Thursday, November 8, 2007

ON THIS DAY: Friday, Nov. 8, 1861

Back at headquarters in Cairo after the “Battle of Belmont,” Brig. Gen. Ulysses S. Grant once again is fully engaged in paperwork. He proclaims his thanks to the troops and sends a message to the Confederates regarding prisoner exchange and care for the “many unfortunate men [who] were left on field of battle.” A report goes to the Union army's Western Department headquarters. Orders for the disposition and supply of troops are sent. To his wife, Julia, and his father, Jesse Root Grant, Grant sends a rundown on the affair at Belmont. There is no mention of Grant’s own close call with the Confederates, but he tells his family members with satisfaction, “We…started back having accomplished all that we went for, and even more….the victory was most complete.”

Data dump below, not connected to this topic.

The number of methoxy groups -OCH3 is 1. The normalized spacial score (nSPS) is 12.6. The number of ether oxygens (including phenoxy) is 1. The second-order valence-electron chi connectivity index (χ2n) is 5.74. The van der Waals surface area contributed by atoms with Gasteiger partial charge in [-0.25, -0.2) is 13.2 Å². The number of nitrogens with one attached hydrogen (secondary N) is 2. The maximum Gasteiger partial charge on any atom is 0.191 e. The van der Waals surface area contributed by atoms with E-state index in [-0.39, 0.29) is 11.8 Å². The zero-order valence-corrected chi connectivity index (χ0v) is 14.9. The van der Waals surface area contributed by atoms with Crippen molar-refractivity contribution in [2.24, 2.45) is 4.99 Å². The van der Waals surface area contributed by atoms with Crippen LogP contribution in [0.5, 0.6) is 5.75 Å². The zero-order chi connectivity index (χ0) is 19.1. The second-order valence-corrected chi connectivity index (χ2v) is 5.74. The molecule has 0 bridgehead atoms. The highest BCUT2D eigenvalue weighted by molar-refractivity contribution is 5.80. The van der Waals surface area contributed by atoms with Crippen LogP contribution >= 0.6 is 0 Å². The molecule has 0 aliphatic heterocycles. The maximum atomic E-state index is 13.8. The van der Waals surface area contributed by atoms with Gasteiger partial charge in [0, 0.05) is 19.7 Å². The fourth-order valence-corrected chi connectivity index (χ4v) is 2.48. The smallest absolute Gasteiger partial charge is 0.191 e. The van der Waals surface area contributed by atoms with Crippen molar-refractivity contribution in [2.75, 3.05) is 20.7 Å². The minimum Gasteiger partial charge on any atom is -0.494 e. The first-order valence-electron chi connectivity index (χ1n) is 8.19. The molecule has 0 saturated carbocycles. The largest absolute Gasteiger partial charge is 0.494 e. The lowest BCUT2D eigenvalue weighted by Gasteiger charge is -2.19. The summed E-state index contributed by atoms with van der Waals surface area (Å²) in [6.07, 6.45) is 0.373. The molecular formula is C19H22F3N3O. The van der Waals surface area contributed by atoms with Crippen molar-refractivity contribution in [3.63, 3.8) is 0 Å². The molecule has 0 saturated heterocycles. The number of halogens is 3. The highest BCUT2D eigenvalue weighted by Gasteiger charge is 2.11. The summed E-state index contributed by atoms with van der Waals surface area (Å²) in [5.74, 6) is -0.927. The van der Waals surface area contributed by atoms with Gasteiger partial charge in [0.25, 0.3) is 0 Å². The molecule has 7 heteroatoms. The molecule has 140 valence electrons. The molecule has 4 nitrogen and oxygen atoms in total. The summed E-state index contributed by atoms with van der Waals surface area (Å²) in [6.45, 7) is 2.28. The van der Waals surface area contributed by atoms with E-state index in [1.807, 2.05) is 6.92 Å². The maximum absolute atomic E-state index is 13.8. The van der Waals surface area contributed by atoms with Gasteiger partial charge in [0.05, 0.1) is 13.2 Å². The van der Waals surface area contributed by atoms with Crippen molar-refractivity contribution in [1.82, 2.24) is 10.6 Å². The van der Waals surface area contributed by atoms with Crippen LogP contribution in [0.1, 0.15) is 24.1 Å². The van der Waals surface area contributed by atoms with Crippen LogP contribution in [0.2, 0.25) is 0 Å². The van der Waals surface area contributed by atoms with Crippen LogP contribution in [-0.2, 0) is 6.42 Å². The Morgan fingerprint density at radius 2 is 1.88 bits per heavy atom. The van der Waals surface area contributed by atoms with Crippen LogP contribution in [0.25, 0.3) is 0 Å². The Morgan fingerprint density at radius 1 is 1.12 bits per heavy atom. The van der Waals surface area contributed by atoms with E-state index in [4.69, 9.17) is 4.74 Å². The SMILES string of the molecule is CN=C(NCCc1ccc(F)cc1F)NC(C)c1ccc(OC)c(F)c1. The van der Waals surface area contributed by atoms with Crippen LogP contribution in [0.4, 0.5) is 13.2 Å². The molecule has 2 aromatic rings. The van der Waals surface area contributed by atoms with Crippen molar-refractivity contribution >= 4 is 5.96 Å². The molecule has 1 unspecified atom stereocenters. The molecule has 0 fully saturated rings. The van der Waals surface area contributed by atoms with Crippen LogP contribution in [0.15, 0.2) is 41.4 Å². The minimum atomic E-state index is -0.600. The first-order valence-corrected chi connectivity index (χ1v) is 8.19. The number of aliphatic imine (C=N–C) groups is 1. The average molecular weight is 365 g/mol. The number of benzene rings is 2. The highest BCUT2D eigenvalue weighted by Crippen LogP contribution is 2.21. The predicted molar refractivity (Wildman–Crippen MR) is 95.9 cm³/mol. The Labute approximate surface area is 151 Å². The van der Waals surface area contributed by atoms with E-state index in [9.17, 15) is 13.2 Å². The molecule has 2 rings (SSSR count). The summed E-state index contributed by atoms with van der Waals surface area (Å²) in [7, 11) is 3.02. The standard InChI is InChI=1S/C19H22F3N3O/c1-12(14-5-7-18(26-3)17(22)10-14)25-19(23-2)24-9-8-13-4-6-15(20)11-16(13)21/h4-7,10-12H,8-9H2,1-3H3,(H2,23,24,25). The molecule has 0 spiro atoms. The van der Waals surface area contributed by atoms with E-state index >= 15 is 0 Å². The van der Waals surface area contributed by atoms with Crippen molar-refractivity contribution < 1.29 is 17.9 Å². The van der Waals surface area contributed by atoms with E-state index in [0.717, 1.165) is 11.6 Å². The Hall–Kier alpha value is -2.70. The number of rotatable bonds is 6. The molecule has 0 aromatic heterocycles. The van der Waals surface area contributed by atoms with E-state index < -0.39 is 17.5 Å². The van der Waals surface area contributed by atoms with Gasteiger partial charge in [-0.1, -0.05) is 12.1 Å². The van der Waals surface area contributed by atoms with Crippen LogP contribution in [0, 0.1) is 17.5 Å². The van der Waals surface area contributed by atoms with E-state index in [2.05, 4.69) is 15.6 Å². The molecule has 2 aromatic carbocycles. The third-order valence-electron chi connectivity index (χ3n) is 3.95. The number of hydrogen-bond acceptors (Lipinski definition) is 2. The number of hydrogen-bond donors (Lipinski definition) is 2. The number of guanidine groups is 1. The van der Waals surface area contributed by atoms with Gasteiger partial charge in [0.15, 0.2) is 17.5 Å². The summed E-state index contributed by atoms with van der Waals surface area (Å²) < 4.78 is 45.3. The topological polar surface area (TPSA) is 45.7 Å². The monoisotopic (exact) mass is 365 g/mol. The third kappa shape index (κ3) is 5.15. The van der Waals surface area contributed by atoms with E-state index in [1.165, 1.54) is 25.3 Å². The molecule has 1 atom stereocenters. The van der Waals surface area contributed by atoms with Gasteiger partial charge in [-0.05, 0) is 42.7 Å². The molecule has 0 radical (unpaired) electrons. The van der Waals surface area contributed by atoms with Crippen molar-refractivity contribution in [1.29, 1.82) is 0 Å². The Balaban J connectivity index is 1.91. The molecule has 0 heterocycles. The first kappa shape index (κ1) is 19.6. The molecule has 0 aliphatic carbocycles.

In western Virginia, Lt. Col. Rutherford B. Hayes tells his diary it is “a beautiful fall day,” but interrupts his customary good spirits to note the death—presumably from sickness—of Capt. Wallis J. Woodward, “our hardiest officer….A sad loss.” On this day, 40% of the men of Hayes' regiment are not ready to fight, mostly because of sickness.

Hayes writes a briefly, reassuring letter to “dearest” Lucy, concluding, ‘”’Love to all the boys’ and Grandma. Bushels—no, oceans for yourself.”

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